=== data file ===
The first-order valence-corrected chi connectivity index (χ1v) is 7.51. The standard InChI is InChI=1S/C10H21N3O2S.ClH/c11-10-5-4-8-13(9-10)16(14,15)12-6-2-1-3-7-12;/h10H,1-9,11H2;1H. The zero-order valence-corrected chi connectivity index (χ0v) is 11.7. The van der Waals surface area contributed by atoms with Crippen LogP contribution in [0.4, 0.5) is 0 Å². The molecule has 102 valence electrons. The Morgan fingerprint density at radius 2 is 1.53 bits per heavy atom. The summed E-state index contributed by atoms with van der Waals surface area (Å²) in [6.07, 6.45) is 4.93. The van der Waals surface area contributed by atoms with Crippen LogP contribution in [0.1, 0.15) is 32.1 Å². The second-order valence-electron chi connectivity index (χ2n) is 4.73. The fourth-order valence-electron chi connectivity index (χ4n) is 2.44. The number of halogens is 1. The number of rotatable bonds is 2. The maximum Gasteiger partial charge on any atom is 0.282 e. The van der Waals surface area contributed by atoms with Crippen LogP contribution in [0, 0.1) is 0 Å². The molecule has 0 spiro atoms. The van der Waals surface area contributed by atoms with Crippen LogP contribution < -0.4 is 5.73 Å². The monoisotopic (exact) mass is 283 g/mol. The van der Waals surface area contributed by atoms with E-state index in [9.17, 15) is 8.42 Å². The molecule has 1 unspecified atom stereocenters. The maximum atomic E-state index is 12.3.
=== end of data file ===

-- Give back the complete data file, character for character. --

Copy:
The first-order valence-corrected chi connectivity index (χ1v) is 7.51. The standard InChI is InChI=1S/C10H21N3O2S.ClH/c11-10-5-4-8-13(9-10)16(14,15)12-6-2-1-3-7-12;/h10H,1-9,11H2;1H. The zero-order valence-corrected chi connectivity index (χ0v) is 11.7. The van der Waals surface area contributed by atoms with Crippen LogP contribution in [0.4, 0.5) is 0 Å². The molecule has 102 valence electrons. The Morgan fingerprint density at radius 2 is 1.53 bits per heavy atom. The summed E-state index contributed by atoms with van der Waals surface area (Å²) in [6.07, 6.45) is 4.93. The van der Waals surface area contributed by atoms with Crippen LogP contribution in [0.1, 0.15) is 32.1 Å². The second-order valence-electron chi connectivity index (χ2n) is 4.73. The fourth-order valence-electron chi connectivity index (χ4n) is 2.44. The number of halogens is 1. The number of rotatable bonds is 2. The maximum Gasteiger partial charge on any atom is 0.282 e. The van der Waals surface area contributed by atoms with Crippen LogP contribution in [0, 0.1) is 0 Å². The molecule has 0 spiro atoms. The van der Waals surface area contributed by atoms with Crippen LogP contribution < -0.4 is 5.73 Å². The monoisotopic (exact) mass is 283 g/mol. The van der Waals surface area contributed by atoms with E-state index in [9.17, 15) is 8.42 Å². The molecule has 1 unspecified atom stereocenters. The maximum atomic E-state index is 12.3.